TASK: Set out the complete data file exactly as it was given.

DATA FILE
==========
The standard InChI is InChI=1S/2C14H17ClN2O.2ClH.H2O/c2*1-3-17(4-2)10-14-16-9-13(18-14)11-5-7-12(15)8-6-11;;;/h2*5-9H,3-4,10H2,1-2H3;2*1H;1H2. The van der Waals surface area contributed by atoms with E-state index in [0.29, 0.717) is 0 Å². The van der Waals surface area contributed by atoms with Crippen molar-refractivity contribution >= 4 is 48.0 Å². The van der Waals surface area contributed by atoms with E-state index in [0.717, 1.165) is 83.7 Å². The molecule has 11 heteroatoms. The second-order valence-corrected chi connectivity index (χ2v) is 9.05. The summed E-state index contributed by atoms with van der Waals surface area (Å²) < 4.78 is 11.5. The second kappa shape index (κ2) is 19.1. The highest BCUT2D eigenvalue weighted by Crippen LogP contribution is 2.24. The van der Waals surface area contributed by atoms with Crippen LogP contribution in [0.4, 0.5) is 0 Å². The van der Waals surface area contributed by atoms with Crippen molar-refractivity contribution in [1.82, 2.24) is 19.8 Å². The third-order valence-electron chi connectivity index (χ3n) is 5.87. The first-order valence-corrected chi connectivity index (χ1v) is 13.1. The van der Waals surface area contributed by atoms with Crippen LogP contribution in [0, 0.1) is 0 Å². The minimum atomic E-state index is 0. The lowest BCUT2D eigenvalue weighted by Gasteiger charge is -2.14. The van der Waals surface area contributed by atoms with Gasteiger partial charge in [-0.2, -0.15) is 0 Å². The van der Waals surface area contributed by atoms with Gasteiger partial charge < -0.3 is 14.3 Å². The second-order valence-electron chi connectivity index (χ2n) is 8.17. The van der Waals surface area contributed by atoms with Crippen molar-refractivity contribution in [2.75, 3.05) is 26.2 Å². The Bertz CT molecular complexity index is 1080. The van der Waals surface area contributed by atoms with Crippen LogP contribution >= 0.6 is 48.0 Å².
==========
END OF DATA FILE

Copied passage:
The standard InChI is InChI=1S/2C14H17ClN2O.2ClH.H2O/c2*1-3-17(4-2)10-14-16-9-13(18-14)11-5-7-12(15)8-6-11;;;/h2*5-9H,3-4,10H2,1-2H3;2*1H;1H2. The van der Waals surface area contributed by atoms with E-state index in [0.29, 0.717) is 0 Å². The van der Waals surface area contributed by atoms with Crippen molar-refractivity contribution >= 4 is 48.0 Å². The van der Waals surface area contributed by atoms with E-state index in [0.717, 1.165) is 83.7 Å². The molecule has 11 heteroatoms. The second-order valence-corrected chi connectivity index (χ2v) is 9.05. The summed E-state index contributed by atoms with van der Waals surface area (Å²) < 4.78 is 11.5. The second kappa shape index (κ2) is 19.1. The highest BCUT2D eigenvalue weighted by Crippen LogP contribution is 2.24. The van der Waals surface area contributed by atoms with Crippen LogP contribution in [0.4, 0.5) is 0 Å². The van der Waals surface area contributed by atoms with Crippen molar-refractivity contribution in [1.82, 2.24) is 19.8 Å². The third-order valence-electron chi connectivity index (χ3n) is 5.87. The first-order valence-corrected chi connectivity index (χ1v) is 13.1. The van der Waals surface area contributed by atoms with Crippen LogP contribution in [0, 0.1) is 0 Å². The minimum atomic E-state index is 0. The lowest BCUT2D eigenvalue weighted by Gasteiger charge is -2.14. The van der Waals surface area contributed by atoms with Gasteiger partial charge in [-0.2, -0.15) is 0 Å². The van der Waals surface area contributed by atoms with Gasteiger partial charge < -0.3 is 14.3 Å². The second-order valence-electron chi connectivity index (χ2n) is 8.17. The van der Waals surface area contributed by atoms with Crippen molar-refractivity contribution in [2.75, 3.05) is 26.2 Å². The Bertz CT molecular complexity index is 1080. The van der Waals surface area contributed by atoms with Crippen LogP contribution >= 0.6 is 48.0 Å².